• Improvements in cashier performance.
  • Significantly reduced queues.
  • Numerous Branch improvements.

PHASE 1b (Extended Trial)

In order to develop the learning and further test the approach and its delivery into a diverse range of branches, the trial was extended to 3 other branches. Once again, it was proven that the improvements and methods used as part of the approach had a positive impact on branch efficiency and customer service.

NOTE: The above trials provided a financial benefit of approximately £130,000 p.a. (equivalent of 8 FTE) which was reinvested to deliver improved customer service.

PHASE 2

This included further roll-out to 20 branches which introduced the tools using a ‘tactical’ Excel based standalone solution . Two sub-phases were created:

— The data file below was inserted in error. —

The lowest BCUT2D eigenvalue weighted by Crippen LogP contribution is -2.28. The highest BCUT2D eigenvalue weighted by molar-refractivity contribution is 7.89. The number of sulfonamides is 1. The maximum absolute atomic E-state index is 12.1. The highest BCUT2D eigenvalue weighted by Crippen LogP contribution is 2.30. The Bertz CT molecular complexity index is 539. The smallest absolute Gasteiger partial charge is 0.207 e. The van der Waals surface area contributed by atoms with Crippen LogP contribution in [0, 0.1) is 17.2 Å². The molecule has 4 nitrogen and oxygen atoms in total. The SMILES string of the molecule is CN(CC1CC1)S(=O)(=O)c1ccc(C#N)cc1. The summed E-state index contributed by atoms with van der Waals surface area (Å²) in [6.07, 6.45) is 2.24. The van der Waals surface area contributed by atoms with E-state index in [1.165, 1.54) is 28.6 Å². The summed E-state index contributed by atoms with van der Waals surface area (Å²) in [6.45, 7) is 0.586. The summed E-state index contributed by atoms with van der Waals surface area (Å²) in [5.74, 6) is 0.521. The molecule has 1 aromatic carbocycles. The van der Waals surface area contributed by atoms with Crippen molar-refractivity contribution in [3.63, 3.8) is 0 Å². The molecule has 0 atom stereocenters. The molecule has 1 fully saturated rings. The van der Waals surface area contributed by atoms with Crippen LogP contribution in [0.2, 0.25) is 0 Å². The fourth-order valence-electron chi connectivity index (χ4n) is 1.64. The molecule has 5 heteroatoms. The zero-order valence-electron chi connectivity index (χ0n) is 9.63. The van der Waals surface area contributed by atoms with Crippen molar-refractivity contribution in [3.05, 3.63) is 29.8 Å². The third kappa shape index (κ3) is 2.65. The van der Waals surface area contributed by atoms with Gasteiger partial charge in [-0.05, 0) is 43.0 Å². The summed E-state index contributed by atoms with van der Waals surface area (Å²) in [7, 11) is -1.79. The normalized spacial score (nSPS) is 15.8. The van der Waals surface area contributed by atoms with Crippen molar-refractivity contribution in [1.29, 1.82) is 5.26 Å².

• Phase 2(a) to implement the trial approach to one major (large) branch within a chosen Area.
  • Phase 2(b) to implement an “industrialised” version of the trial approach to ten additional branches.

PHASE 3

Rollout to 150 large branches with a headcount of greater than 14 FTE undertaking service roles and more than 4 FTE cashiers.

Focus of this article …

I do not intend to go into too much detail about the tools, rather the focus will be specifically on the change support mechanisms:

  • Regional and Area Communication.
  • Training & Support.
  • Business Benefits Realisation.

So first a quick overview of the Tools

CLASS

A Performance Management tool which consisted of a series of 5 measures used by the Branch Management Team to detail, assess and improve the performance and productivity of counter staff.

CPT